Santa Clarita City Council members helped the city take a huge step forward for internet service recently with the decision to invest approximately $217,000 for “dark fiber,” which has the potential to make download speeds exponentially faster.
The contract awarded to Crown Castle Fiber LLC allows the city to lease two of these dark fiber strands that extend the city’s network to Downtown Los Angeles.
There are a myriad of benefits to businesses, as well as the average Joe, according to Jason Crawford, planning, marketing and economic development manager with the city.
“We’ve been aware for quite a while now that businesses here in Santa Clarita have issues with getting high-speed internet,” Crawford said, “either because it would cost too much or because the speeds that they wanted were not available.
“For the bigger picture,” he added, “we’ve been looking at how can we improve the infrastructure for how it can allow for higher speeds at a lower cost.”
Dark fiber strands would definitely represent such an upgrade for a number of reasons.
“We started the broadband feasibility plan a couple of years ago,” said Benny Ives, city technology services manager with Santa Clarita. “It’s something that really started out in the business community.”
The city found one of the biggest challenges to a lack of high speed involved the lack of competition, by and large, outside of the two main providers.
“Improving access to better and better broadband service is vital to our economic development, and has long been a priority for the EDC,” said Holly Schroeder, president and CEO of the SCV Economic Development Corporation. “We are pleased that the city is making it a priority to improve our infrastructure.”
The dark fiber strands, which the city would control through its lease, potentially would allow the city to partner with an internet service provider, or ISP, to utilize the highest speeds available, Ives said.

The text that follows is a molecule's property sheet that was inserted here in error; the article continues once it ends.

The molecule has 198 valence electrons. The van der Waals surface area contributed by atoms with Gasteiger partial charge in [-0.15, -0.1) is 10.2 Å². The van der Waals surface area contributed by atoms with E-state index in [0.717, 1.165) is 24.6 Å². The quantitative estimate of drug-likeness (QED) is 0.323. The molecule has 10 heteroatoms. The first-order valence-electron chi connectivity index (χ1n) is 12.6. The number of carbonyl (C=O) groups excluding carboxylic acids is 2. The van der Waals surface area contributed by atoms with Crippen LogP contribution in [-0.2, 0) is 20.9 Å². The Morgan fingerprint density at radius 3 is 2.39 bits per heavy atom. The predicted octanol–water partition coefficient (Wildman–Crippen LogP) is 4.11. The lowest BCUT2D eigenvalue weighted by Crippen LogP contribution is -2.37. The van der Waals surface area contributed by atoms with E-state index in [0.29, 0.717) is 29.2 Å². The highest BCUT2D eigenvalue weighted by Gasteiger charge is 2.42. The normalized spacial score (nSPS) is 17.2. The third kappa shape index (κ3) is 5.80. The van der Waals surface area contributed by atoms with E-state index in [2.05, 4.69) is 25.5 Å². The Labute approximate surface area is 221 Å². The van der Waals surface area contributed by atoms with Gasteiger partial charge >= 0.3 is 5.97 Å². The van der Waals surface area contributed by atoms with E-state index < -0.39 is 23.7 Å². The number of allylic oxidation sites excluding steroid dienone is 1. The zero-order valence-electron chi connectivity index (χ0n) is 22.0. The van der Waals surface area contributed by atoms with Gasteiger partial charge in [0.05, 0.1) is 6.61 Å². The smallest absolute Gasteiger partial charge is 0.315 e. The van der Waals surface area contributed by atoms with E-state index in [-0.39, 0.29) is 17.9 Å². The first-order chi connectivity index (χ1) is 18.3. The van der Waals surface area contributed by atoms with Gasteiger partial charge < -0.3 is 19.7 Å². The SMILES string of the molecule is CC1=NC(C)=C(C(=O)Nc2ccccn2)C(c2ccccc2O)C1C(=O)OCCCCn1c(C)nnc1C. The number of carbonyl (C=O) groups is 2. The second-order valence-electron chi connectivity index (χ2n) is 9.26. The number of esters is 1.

“For all intents and purposes, it’s limitless,” Ives said in describing the capabilities that the dark fiber strands could provide. “The speed will be governed by the equipment at either end,” he added referring to the user and the ISP.
With this new access, the city would not only be able to partner with a provider to vastly improve the speed of its services, but it would also lower the barriers for entry into the Santa Clarita Valley market for other ISPs.
And the difference in speeds allowable would be significant and noticeable, according to city officials.
For example, just in City Hall alone, the investment would move the current speeds from about 150 megabytes per second, which is achieved through two circuits, to a gigabyte per second, about 6.5 times faster, according to Ives. However, the market offers speeds of anywhere from 10 gigabytes per second to 100 and higher.
The city’s intent is to create an infrastructure that will allow service to grow with the need for speed and market demands, Ives said, with the next step being the city putting out a “request for proposals” to interested potential partners.
“We want to make sure it’s something that will scale,” said Ives. “The fiber itself will not be the limiting factor, it will be the equipment.”